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Manga presents
Ghost Sweeper Mikami (1994)

Yokoshima: I don't want to be a decoy! Mikami, let me down!
Mikami: Shut up! Just draw out the ghosts and evil spirits. You can complain all you want later.

- Ryo Horikawa, Hiromi Tsuru

Review By: Jeff Ulmer   
Published: July 30, 2002

Stars: Hiromi Tsuru, Ryo Horikawa, Mariko Kouda, Toshiyuki Morikawa, Kazuyuki Sogabe, Sharon Becker, Angora Deb, Dan Stevens, Wayne Grayson
Other Stars: Michie Tomizawa, Tom Wilson, Frankie Rome, Alan Steele, Jeanine Bartel, Yotee
Director: Atsutoshi Umezawa

Manufacturer: WAMO
MPAA Rating: Not Rated for (violence, mild fanservice)
Run Time: 00h:59m:46s
Release Date: June 30, 2002
UPC: 660200411527
Genre: anime

Image Transfer
Audio Transfer
B- C+C+B C-

DVD Review

Ghost Sweeper Mikami (Gokuraku Ongaku Dai-sakusen) is the final installment in a long running, 52 episode TV series, based on Shiina Takashi's 1991 manga. An anime equivalent of Ghostbusters, the series gained some notoriety in 1996, when Takashi successfully sued Pioneer for their derivative Phantom Quest Corps, based on the same premise. The hour-long feature presented here was originally released in 1994, and may been a suitable finale, but for those unfamiliar with the rest of the show, it may not have the same draw.

Rope bound high upon a pole, tears streaming from his eyes, Tadao Yokoshima pleads to be set free, not wanting to be a decoy in Reiko Mikami's latest venture, capturing some rogue evil spirits that have manifested themselves in a fountain. As the demons appear and attack the helpless boy, Mikami springs into action, dispatching the ghosts with her sword before collecting them in one of her magic cards. Mikimi is a ghost sweeper, a profession which, for a fee, will rid premises of the supernatural that have been crowded out of their usual space by the overpopulation of Japan. But Mikimi, first and foremost, is a businesswoman, intent on securing the vast sums she can charge for her services. Her grovelling sidekick Yokoshima works for a pittance, enslaved by his lust for Mikimi into her service, bearing the brunt of her schemes, and her brutality when he unwisely makes a lecherous move towards her. The team is also comprised of Peat, a half vampire; Father Karasua, a renegade priest; and Okinu-chan, a spirit who looks after Yokoshima any time he is in peril, whether or not it is of his own doing.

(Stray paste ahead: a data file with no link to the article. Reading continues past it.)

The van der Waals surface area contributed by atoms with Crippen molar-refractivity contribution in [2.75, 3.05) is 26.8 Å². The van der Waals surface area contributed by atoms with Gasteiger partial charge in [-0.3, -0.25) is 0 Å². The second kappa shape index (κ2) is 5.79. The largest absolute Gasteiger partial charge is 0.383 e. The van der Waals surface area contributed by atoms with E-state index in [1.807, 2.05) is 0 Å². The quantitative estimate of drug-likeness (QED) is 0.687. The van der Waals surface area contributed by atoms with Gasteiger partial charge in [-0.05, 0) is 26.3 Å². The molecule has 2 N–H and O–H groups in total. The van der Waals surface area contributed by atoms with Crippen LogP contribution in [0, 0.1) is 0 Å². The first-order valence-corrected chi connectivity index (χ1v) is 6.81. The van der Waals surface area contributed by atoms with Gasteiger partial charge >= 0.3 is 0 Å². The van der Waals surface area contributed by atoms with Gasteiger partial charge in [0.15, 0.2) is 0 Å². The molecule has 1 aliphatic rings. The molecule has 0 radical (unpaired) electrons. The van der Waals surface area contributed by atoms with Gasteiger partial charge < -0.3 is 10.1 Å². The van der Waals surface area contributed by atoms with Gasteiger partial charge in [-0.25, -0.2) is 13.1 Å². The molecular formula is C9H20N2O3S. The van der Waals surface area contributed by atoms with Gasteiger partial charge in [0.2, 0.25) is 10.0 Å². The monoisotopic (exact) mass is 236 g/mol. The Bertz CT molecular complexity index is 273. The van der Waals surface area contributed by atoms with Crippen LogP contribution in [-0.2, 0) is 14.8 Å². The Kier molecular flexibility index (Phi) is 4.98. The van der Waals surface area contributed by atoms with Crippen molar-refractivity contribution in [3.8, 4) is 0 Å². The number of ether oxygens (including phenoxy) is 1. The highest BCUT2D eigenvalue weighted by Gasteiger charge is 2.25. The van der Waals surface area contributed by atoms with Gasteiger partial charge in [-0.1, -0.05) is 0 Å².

While counting the loot from their previous assignment, a mysterious staff appears in the office, which Mikimi recognizes for its value. When a disembodied samurai appears charging her with inheriting his assignment to dispatch the reincarnation of Nosferatu, the team has its next job spelled out. Arriving at the crypt of the famous vampire, his guardian, in the form of a spider, extracts some of Mikimi's blood, which brings the monster back to life. With his indomitable power, he begins to transform Tokyo into his new feeding ground, calling on all of the exorcists to come forward in a bid to try and stop him.